Ken
     
  16. kender

    Thread Starter Senior Member

    Jan 17, 2007
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    I appreciate it a lot, folks.
     
  17. thatoneguy

    AAC Fanatic!

    Feb 19, 2009
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    I have a few that have the "bullet" shape from your first link.

    I haven't seen any mounted to a PCB, a DigiKey search doesn't show any either.

    I've mostly seen them on coffee machines to prevent fire, as well as on electric dryers for the same reason.

    I know the thread is old, but I'm curious as to what the actual use of a Surface mount version would be, compared to a thermistor or other temp sensing device.
     
  18. marshallf3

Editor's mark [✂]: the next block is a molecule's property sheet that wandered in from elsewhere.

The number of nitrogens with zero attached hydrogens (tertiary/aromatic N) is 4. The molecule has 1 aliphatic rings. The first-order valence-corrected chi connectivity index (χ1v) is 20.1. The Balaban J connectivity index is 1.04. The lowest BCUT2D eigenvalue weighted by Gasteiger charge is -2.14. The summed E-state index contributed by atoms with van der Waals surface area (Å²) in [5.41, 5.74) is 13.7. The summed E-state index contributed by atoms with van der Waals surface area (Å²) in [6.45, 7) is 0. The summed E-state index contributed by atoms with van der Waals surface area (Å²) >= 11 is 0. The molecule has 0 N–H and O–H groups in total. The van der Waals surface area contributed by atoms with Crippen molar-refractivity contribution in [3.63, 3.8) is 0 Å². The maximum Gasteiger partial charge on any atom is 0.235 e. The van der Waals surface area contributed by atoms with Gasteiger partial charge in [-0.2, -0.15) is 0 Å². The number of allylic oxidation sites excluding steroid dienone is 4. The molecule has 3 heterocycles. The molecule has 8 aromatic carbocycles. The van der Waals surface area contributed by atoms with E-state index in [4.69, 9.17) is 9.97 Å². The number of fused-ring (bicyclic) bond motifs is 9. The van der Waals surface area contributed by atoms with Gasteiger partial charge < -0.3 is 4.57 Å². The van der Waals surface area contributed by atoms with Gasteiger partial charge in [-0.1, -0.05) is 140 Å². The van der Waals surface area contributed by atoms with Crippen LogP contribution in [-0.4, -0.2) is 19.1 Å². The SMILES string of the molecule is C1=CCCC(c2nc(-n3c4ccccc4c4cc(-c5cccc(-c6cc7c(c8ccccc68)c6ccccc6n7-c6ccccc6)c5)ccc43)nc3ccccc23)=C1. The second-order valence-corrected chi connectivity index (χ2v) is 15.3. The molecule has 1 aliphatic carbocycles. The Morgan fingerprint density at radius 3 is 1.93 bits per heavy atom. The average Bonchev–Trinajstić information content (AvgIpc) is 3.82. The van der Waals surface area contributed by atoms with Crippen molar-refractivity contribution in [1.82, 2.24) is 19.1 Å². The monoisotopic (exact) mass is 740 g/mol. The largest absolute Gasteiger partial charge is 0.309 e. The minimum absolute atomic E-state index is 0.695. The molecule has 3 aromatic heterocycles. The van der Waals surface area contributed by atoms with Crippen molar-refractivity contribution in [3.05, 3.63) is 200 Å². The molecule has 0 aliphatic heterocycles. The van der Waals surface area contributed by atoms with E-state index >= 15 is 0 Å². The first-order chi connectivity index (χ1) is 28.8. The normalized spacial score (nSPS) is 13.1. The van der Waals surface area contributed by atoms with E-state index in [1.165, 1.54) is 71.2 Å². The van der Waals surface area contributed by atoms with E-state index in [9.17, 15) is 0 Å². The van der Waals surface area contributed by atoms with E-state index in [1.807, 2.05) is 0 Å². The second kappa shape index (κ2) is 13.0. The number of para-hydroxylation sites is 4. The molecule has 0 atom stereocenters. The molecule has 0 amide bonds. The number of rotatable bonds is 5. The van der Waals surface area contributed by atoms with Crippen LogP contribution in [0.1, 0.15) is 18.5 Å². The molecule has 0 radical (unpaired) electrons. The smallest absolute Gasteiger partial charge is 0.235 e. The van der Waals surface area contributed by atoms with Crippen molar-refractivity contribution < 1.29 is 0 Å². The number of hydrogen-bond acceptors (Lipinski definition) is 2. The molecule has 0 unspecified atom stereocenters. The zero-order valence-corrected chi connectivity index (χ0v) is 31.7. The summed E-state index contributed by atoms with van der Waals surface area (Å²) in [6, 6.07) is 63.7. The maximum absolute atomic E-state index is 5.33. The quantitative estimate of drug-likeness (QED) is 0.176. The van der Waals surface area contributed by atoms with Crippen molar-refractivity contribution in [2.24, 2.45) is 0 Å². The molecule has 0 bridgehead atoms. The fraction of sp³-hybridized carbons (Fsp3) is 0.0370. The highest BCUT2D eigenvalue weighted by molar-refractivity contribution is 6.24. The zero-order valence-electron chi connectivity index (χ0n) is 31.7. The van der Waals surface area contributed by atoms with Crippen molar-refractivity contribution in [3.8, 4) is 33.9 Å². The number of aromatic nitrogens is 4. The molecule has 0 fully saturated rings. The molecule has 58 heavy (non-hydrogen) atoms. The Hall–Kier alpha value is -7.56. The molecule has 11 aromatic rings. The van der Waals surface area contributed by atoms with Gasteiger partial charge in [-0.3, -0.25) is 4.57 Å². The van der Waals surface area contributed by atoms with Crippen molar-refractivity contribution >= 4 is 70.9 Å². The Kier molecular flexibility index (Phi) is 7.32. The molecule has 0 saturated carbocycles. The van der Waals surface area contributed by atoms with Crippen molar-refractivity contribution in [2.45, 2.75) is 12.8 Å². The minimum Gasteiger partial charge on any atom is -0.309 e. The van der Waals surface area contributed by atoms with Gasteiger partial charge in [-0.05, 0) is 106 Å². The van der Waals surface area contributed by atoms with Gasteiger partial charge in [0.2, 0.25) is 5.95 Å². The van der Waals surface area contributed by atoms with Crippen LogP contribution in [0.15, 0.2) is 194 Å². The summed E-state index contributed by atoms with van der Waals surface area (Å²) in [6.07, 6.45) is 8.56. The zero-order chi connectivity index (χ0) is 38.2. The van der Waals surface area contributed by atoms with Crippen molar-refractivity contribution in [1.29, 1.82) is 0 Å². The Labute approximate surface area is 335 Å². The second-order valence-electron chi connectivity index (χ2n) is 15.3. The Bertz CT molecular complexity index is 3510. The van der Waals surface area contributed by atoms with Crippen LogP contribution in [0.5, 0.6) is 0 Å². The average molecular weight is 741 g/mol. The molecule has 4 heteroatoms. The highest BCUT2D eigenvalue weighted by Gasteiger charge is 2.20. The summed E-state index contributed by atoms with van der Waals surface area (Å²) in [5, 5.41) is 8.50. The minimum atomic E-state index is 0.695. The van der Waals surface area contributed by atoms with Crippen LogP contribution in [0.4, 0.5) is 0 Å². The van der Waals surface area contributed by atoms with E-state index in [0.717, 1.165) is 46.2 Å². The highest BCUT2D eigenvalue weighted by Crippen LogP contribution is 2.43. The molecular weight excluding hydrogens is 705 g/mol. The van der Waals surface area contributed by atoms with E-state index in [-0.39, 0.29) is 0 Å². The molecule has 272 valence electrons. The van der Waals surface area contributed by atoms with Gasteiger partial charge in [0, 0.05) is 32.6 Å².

Well-Known Member

    Jul 26, 2010
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    Last edited: Dec 26, 2010
  19. kender

    Thread Starter Senior Member

    Jan 17, 2007
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    I haven't seen board mounted or SMT thermal cutoffs either. At the same time, I don't know how compatible "bullet" shape thermal cutoffs are with board soldering processes. I've seen datasheets that specify spot welding.
     
  20. marshallf3

    Well-Known Member

    Jul 26, 2010
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    That's the only way I've seen them used, either spot welded or crimped. I suppose you could coat them with that heat absorbing paste they sell at most plumbing shops and wash it back off later, that stuff works like a charm. An alternate method would be like we did in the old days, use a pair of hemostats on each lead pin to direct the heat away from the actual device.